The women in charge
The wave of women MPs are just as diverse as the blokes. New to Cabinet Elizabeth Truss has been an effective education minister, steering through the Government’s childcare reforms. She is the youngest ever female Cabinet member, at 38. Known for her attention to detail and unflappable manner, she is also a mother (practically an endangered species in high-level politics as Women In Parliament report highlighted recently).
Other newbie Nicky Morgan, and Amber Rudd, are members of the political Holy Grail – Osbornites who are also widely liked in the parliamentary party. They are both seen as loyalists who are a safe pair of hands, partly because they have done their time in the Whips Office.
But Andrea Leadsome and Priti Patel are an altogether different breed of politician. Leadsome – the Economic Secretary to the Treasury - is one of the elite group of MPs who has had a career outside Westminster. In contrast to her boss George Osborne (who did a PPE degree at Oxford before entering politics) she has a 25-year career in banking behind her, including a directorship at Barclays Bank.
Independently minded and unpredictable, they have both rebelled against the Government in parliamentary votes. While this hasn’t made them friends in the Whips Office it has won them plenty of admiration from the backbenchers.
Esther McVey has shown herself to be a feisty and outspoken journalist with working-class roots. She is extremely well-qualified in various subjects. She was appointed in 2013 and, despite the fact she has dominated headlines, is now just attending cabinet. Formerly Minister of State for Employment, she was also Undersecretary of State for Disabled People in 2012, a role that must have courted controversy due to the Tories’ punitive stance on those claiming disability benefits.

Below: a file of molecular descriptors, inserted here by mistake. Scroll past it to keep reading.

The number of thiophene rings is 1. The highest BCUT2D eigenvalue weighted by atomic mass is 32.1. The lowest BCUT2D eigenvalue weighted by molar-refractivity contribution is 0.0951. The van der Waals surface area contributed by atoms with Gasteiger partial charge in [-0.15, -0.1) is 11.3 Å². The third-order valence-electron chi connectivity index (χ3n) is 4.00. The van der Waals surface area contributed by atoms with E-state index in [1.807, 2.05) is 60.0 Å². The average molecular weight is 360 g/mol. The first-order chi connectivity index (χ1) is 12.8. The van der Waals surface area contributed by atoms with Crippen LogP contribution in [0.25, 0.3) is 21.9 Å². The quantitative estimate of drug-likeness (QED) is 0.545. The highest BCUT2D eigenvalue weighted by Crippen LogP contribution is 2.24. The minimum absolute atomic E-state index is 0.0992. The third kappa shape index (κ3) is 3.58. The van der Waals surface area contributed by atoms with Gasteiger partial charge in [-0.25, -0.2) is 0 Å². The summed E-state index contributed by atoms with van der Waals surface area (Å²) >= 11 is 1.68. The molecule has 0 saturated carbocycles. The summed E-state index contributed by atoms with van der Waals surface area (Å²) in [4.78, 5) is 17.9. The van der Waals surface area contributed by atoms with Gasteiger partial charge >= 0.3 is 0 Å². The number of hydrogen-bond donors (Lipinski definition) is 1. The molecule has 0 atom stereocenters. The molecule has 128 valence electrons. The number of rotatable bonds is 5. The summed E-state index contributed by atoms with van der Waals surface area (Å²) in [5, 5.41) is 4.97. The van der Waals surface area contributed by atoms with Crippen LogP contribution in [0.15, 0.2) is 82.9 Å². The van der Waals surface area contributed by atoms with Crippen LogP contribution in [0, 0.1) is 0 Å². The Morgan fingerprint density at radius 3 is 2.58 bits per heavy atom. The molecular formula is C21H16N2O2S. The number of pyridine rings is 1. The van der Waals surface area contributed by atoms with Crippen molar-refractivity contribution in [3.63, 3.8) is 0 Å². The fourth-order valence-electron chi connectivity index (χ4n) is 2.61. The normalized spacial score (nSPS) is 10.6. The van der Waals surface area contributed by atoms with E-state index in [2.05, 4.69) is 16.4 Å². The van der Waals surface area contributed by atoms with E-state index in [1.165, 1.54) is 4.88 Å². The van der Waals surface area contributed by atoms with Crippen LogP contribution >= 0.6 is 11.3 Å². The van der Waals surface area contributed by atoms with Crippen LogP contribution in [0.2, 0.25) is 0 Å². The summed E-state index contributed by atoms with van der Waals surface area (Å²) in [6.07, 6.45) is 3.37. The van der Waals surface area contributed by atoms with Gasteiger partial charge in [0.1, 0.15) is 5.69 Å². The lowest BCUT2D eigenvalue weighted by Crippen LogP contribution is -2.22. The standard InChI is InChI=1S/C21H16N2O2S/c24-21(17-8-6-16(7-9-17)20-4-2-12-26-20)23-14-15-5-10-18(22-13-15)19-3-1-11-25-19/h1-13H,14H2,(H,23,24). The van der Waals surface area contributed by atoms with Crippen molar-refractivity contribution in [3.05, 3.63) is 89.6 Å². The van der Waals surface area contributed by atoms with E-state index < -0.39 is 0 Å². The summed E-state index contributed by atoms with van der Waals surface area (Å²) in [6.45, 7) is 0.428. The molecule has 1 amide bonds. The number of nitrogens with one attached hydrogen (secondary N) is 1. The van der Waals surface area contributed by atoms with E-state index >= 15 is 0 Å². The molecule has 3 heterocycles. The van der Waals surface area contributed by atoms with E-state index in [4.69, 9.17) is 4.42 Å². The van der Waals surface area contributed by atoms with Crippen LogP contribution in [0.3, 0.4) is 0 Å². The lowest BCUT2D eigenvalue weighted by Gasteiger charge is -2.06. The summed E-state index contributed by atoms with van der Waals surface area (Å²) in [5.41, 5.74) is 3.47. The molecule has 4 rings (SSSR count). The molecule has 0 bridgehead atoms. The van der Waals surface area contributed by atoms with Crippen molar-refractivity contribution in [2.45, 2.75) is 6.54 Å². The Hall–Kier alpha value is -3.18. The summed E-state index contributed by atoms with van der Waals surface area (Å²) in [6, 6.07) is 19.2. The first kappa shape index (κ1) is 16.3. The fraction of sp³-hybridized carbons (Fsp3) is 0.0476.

Baroness Warsi was the first Muslim women in Cabinet and has achieved great strides in promoting women and ethnic minorities in international politics. She has been quoted as saying that she wants government to be more egalitarian, with more Northerners, women, ethnic minorities, and the working class (however, her noble statements have been somewhat undermined by various controversies).
Theresa May recently celebrated being the longest-serving Home Secretary since Rab Butler. But she’s vanishingly rare in having earned enough respect that her successes (and infrequent failures) are discussed not in terms of what they mean for women in politics, but simply for her own prospects. Plus, being a more mature woman, she is not subjected to a frenzy of attention over the hue of her lipstick, her latest hairstyle, and the length of her hemlines.
Cameron hasn’t just bumped up the level of oestrogen around the table. He will have gained a few more loyalists and some rebels, a couple of Osbornites and a Cameroon or two. There will be some with backgrounds in business and others who are confident broadcasters.
Yes, there will be more women in the new-look Cabinet but their gender isn’t the only thing they will bring to the table. I’ll leave the last few words to McVey, who was quoted in the Telegraph: “We need to sell politics to more women but quotas are not the way forward. You set a quota, what is the right quota, what is the wrong quota?”